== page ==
This project aims to constrain the kinematics and timing of Neogene deformation and exhumation in Seram, Eastern Indonesia. Seram lies in an area of tectonic complexity, whose history includes Mesozoic rifting of Palaeozoic basement, and late Neogene uplift and thrusting, resulting in mountains 3 km high. High rates of convergence between the Australian and Pacific plates are partly absorbed below Seram (e.g. Hill, 2005), and the island is presently sandwiched between the Bird’s Head peninsula to the north, and the Banda Sea to the south. It is dominated by shortening and uplift, expressed by allochthonous thrust sheets which overlie an imbricated para-autochthon (Audley-Charles et al., 1979), intruded by granites interpreted to be the product of obduction-induced metamorphism and anatexis (Linthout and Helmers, 1994).
Exhumed metamorphic rocks in central Seram have been deformed by a prominent shear zone which has been described as a dextral strike-slip structure (Linthout et al., 1991). The shear zone lies in a steep valley almost 100 km long, which marks the edge of a narrow mountain belt. Gunung Murkele-Ketjil, the highest peak in the belt, rises to 3027 m only 15 km from the coast. It is unclear what the history of this major structure is, how it relates to the northern thrusts, what its role in the uplift of the mountains is, and whether it is active today.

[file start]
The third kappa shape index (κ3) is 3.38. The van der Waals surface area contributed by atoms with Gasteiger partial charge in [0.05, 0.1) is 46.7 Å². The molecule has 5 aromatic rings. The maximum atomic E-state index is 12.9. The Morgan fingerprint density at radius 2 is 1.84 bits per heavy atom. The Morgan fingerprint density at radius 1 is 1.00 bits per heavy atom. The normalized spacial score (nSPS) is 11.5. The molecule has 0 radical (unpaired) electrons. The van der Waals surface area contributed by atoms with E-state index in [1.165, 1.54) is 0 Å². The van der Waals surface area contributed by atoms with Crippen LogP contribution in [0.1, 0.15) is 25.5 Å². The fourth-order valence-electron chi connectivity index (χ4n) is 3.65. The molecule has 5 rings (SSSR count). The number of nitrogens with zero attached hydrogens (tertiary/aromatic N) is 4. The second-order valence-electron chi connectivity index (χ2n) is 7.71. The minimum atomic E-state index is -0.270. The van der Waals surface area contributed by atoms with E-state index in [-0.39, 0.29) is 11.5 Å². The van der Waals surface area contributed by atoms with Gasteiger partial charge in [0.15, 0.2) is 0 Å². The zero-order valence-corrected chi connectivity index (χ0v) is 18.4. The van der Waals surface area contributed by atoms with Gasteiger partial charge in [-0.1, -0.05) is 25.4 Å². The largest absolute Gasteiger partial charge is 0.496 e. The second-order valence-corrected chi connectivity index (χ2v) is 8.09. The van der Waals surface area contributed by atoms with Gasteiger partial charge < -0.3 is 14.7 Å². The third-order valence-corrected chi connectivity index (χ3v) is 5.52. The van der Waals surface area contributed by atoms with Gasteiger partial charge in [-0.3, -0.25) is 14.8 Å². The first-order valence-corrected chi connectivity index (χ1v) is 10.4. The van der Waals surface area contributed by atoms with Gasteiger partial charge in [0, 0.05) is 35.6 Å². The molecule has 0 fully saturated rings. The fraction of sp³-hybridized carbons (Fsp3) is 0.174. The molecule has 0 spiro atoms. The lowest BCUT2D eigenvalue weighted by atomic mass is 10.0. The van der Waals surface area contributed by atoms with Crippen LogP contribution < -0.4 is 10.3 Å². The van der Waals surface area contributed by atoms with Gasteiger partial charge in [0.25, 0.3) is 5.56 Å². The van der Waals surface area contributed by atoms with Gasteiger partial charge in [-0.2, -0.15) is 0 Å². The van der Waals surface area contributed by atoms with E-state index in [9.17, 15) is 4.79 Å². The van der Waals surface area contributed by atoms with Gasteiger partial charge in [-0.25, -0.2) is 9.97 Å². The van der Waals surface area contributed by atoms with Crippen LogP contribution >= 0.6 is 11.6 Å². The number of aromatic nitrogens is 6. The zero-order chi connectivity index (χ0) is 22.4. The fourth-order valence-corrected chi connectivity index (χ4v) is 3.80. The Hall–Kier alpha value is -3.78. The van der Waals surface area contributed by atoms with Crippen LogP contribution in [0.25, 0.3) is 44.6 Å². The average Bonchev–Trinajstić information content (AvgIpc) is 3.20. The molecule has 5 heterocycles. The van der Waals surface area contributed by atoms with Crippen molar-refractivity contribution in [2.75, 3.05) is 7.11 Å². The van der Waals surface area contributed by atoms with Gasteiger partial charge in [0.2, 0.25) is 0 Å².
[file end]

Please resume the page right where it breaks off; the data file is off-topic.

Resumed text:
Recent reconnaissance fieldwork on Seram has located a zone of intense mylonitisation at the eastern end of the shear zone. A large, (>>100 m wide) shear zone, and several smaller, parallel (<10 m wide) shear zones have been identified cutting through regionally metamorphosed slates, phyllites and garnet-mica schists. The latter lithology is the protolith for spectacular mylonites bearing rounded garnet porphyroclasts with well developed asymmetric tails, and rolled ‘snowball’-type morphologies. Shallow-dipping to sub-vertical mylonitic foliations strike broadly parallel to the host valley, and dip both north and south. Kinematic indicators show a consistent top-to-the-NE vergence. Generally this is obliquely up-dip, therefore there is a sinistral strike-slip component. On north-dipping surfaces, the vergence is down-dip, associated with a dextral component. This indicates that the observed shear zone has been folded, and may not be directly related to the deformation responsible for the linear valley.